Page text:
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Labeling Logs?

Joined
Jan 3, 2021
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Hello fellow turners-As I'm getting started with bowl-turning, I'm in great shape for blanks, as my youngest son works for my next-door neighbor, a local arborist who has a real eye for beautiful wood. I asked them to bring home any interesting wood they can (crotches, burls, nicely-figured pieces, etc.), and am rapidly accumulating a nice stockpile of maple, black walnut (my favorite!) and other local hardwoods for potential future bowls. I AnchorSeal the ends of the various-sized logs and have them on pallets in the crawl-space of my house. They are in between the door (which I usually keep propped open to keep moisture levels down anyway), and two vents, so air-flow is good, and there's a heavy duty plastic vapor barrier on the ground, so no ground moisture to worry about.

My problem is labeling them; I think species and month/year is probably good enough. I've tried various tapes and markers, but nothing really seems to stick to wet wood and bark, and you can't sharpie over AnchorSeal.

What do you guys do? I'm thinking of getting some type of luggage tag or plastic sleeve that I can insert a label in and staple to the piece, but I don't know. Any ideas are appreciated.

(And yes, obviously I have to turn both of them something nice with the wood they've donated. I already have some green-turned bowls from their gifted wood that might make a nice thank you).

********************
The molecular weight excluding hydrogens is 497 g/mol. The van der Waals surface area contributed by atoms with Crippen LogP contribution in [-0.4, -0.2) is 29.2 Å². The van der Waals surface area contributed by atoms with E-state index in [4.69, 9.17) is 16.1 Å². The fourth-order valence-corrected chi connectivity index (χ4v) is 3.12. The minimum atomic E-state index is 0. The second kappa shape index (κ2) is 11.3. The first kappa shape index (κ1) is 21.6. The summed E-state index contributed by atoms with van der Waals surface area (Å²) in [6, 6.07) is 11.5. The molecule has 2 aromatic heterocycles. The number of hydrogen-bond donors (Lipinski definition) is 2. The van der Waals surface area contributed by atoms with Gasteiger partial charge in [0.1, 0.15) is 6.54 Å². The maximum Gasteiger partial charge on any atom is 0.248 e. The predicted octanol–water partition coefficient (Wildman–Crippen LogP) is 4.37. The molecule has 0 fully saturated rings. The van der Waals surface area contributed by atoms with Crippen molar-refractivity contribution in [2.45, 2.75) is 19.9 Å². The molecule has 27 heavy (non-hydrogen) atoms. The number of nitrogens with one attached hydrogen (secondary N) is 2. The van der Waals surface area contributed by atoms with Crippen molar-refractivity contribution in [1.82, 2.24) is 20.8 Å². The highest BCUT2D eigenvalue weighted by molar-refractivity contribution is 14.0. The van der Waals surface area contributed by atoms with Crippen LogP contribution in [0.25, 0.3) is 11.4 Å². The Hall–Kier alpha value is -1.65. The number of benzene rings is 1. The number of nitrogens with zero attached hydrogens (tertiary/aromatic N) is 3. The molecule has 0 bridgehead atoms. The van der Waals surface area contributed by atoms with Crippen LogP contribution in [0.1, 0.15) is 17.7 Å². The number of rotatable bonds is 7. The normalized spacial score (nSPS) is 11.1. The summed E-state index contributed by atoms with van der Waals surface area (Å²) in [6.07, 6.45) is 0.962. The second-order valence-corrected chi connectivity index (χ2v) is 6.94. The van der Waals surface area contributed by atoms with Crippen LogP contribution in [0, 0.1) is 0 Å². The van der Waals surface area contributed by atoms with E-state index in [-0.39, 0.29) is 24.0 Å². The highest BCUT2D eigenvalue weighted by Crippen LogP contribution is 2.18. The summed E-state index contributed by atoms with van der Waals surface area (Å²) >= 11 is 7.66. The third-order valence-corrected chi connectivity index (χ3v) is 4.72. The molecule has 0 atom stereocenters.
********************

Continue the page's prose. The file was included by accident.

Joined
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In past years when I was harvesting and processing trees and logs, I used different colored latex paint to seal the end grain after cutting into pieces. I would visit the big box store and purchase the miss-colored cans of latex paint at a discount when I needed a new color. You could add some cheap food coloring to your wood sealer when you seal the end grain of the logs you intend to keep. Just decide on your colors you intend to use for different species of tree.
 
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Baltimore, MD
I assume when you say logs, that they’ve still got the bark in them. Pretty soon you’ll be able to identify your logs by the bark and color of the wood, even through the anchor seal. In the meantime, why not just staple an index card to the end of the log with the info you want? When I cut bowl blanks, or rough turn bowls, I generally use a sharpie to label the bottom of the tenon with the species and date. For example they might say South Rd. Ash 2/21 which differentiates them from Jones Ash. That way if I’m going to make someone a bowl from their tree, I’ve got reasonable assurance that in four or six months I’ll be able to tell which wood came from where.
 

hockenbery

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I use wood crayons yellow or Orange to Mark cut lines wood for the chainsaw.
Draw pictures of bowls & hf for students.
The lines stay for a long time. So written word should show well

Most places that sell chainsaw stuff will have them.
They are about 1/2” thick and 5” long until they break into two usable pieces.
 
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After I seal the blank, I write info (species, weight, date) on a 3x5 index card and staple to the end grain. When I do weight/drying checks, I jot new info on the card with a fine tip Sharpie.
 
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Joined
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Sharpie first, anchorseal second. When the anchoseal dries, the sharpie shows through.

Do rip the logs in half length wise to avoid losing all that nice wood to cracks.
 
Joined
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Thanks for all the great tips, fellas! And Dean, I live in the humid Southeast. Will logs split faster if I don't saw them in half (and cut out the pith as Dave says)?